Still, Neil was a mate and we were excited for him. Maybe he’d even take us places beyond the range of pedal-power. Certainly we knew that one reason Neil was busting to get his own transport was so that he could go surfing more often, probably instead of attending school. Knowing this we had canvassed the possibilities of what he might get. A second-hand panel van seemed most likely, the ‘sin bin’ being the favoured vehicle for surfer types. If that was not in reach, probably a 60s station wagon like the trusty Holden EH. They could be picked up pretty cheaply and though nowhere near  as cool as a panel van, still had plenty of roof for board racks and a rear section for gear or a kip. Some station wagons even had little curtains added for, er, privacy. I wonder if those were made by the surfers’ mums.

Holden_EHSo after Rod got the call and rang me, we pedalled and sweated and ultimately arrived, panting a bit, at the modest white weatherboard with its parched brown lawn. Leaning the bikes against the house-front, we went through to the linoleum floored kitchen and gratefully accepted glasses of cordial from our host. ‘Come on,’ said Neil, ‘It’s in the drive round the back.’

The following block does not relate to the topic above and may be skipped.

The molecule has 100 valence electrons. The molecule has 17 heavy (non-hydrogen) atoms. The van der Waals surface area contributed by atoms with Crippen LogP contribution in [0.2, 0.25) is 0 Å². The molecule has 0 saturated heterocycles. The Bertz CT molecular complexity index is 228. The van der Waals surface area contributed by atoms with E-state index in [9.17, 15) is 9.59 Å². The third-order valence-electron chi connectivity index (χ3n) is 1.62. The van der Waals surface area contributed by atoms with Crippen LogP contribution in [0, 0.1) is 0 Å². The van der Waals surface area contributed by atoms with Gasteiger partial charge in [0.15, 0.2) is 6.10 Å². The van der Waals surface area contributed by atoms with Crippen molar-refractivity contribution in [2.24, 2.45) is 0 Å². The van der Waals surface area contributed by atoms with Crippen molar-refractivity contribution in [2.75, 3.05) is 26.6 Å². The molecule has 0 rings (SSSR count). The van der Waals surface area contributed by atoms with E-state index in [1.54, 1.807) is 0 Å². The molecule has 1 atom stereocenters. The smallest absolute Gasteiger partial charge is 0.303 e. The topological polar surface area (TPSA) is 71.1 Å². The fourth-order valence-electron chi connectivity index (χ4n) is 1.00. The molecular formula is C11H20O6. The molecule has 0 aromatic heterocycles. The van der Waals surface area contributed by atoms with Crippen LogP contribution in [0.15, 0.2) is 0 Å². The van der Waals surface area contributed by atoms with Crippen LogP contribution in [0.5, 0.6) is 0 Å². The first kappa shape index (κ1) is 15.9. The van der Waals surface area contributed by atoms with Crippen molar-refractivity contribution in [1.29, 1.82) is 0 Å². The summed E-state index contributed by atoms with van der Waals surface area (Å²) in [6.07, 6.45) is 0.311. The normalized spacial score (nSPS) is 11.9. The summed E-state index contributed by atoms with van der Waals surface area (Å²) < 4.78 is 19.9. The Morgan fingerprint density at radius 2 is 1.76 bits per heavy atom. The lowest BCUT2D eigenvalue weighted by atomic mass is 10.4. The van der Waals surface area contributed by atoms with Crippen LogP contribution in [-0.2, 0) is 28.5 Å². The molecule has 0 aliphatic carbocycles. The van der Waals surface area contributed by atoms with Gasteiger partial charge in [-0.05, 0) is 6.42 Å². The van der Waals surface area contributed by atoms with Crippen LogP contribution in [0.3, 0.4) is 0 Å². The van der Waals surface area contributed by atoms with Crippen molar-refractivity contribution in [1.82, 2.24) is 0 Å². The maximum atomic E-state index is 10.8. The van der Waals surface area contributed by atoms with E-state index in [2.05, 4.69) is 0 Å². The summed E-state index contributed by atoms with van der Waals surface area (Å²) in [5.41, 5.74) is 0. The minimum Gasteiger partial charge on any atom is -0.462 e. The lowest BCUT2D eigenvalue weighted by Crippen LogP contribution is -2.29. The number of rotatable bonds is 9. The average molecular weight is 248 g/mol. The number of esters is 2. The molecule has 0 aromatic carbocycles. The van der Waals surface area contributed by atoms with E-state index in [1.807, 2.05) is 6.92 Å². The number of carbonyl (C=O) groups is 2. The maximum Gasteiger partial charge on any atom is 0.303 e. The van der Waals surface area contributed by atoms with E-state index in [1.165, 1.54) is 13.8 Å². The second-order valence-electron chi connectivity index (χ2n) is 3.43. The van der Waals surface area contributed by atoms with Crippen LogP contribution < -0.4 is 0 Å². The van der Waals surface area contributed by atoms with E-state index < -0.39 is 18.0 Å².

Out the wooden fly-screen door we trooped, across the unadorned concrete patio, to the apron in front of a decrepit cement-sheeting garage where, sparkling in the brilliant southern sun, stood Neil’s new vehicle. ‘Look at that!’ he said.